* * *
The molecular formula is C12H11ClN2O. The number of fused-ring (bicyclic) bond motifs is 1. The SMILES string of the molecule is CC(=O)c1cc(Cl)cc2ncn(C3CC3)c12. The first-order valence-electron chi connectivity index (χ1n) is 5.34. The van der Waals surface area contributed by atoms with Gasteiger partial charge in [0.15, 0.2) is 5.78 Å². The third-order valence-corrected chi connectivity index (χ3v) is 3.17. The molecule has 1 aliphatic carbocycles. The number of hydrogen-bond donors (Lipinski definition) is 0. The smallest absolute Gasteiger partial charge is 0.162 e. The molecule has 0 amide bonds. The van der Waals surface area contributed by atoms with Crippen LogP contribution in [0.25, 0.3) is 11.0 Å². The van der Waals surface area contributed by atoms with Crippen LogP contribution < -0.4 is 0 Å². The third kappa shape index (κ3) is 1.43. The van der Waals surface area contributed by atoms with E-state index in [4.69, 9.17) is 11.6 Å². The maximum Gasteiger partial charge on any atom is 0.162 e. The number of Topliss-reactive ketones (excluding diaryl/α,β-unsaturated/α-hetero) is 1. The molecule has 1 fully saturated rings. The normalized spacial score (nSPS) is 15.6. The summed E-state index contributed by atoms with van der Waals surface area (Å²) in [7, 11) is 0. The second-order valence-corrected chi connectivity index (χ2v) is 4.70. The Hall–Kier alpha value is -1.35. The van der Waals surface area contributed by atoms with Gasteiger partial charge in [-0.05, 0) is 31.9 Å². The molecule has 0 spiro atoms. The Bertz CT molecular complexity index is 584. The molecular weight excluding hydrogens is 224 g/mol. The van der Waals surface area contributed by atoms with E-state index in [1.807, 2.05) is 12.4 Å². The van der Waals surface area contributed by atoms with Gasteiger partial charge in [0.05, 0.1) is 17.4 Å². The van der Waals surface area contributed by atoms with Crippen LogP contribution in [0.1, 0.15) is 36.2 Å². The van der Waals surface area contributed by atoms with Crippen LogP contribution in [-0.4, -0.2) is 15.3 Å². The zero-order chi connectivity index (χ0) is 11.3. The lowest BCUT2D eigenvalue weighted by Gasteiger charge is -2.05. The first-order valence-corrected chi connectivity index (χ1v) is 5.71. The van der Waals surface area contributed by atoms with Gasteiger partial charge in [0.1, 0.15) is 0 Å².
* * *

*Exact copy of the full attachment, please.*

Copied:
The molecular formula is C12H11ClN2O. The number of fused-ring (bicyclic) bond motifs is 1. The SMILES string of the molecule is CC(=O)c1cc(Cl)cc2ncn(C3CC3)c12. The first-order valence-electron chi connectivity index (χ1n) is 5.34. The van der Waals surface area contributed by atoms with Gasteiger partial charge in [0.15, 0.2) is 5.78 Å². The third-order valence-corrected chi connectivity index (χ3v) is 3.17. The molecule has 1 aliphatic carbocycles. The number of hydrogen-bond donors (Lipinski definition) is 0. The smallest absolute Gasteiger partial charge is 0.162 e. The molecule has 0 amide bonds. The van der Waals surface area contributed by atoms with Crippen LogP contribution in [0.25, 0.3) is 11.0 Å². The van der Waals surface area contributed by atoms with Crippen LogP contribution < -0.4 is 0 Å². The third kappa shape index (κ3) is 1.43. The van der Waals surface area contributed by atoms with E-state index in [4.69, 9.17) is 11.6 Å². The maximum Gasteiger partial charge on any atom is 0.162 e. The number of Topliss-reactive ketones (excluding diaryl/α,β-unsaturated/α-hetero) is 1. The molecule has 1 fully saturated rings. The normalized spacial score (nSPS) is 15.6. The summed E-state index contributed by atoms with van der Waals surface area (Å²) in [7, 11) is 0. The second-order valence-corrected chi connectivity index (χ2v) is 4.70. The Hall–Kier alpha value is -1.35. The van der Waals surface area contributed by atoms with Gasteiger partial charge in [-0.05, 0) is 31.9 Å². The molecule has 0 spiro atoms. The Bertz CT molecular complexity index is 584. The molecular weight excluding hydrogens is 224 g/mol. The van der Waals surface area contributed by atoms with E-state index in [1.807, 2.05) is 12.4 Å². The van der Waals surface area contributed by atoms with Gasteiger partial charge in [0.05, 0.1) is 17.4 Å². The van der Waals surface area contributed by atoms with Crippen LogP contribution in [0.1, 0.15) is 36.2 Å². The van der Waals surface area contributed by atoms with Crippen LogP contribution in [-0.4, -0.2) is 15.3 Å². The zero-order chi connectivity index (χ0) is 11.3. The lowest BCUT2D eigenvalue weighted by Gasteiger charge is -2.05. The first-order valence-corrected chi connectivity index (χ1v) is 5.71. The van der Waals surface area contributed by atoms with Gasteiger partial charge in [0.1, 0.15) is 0 Å².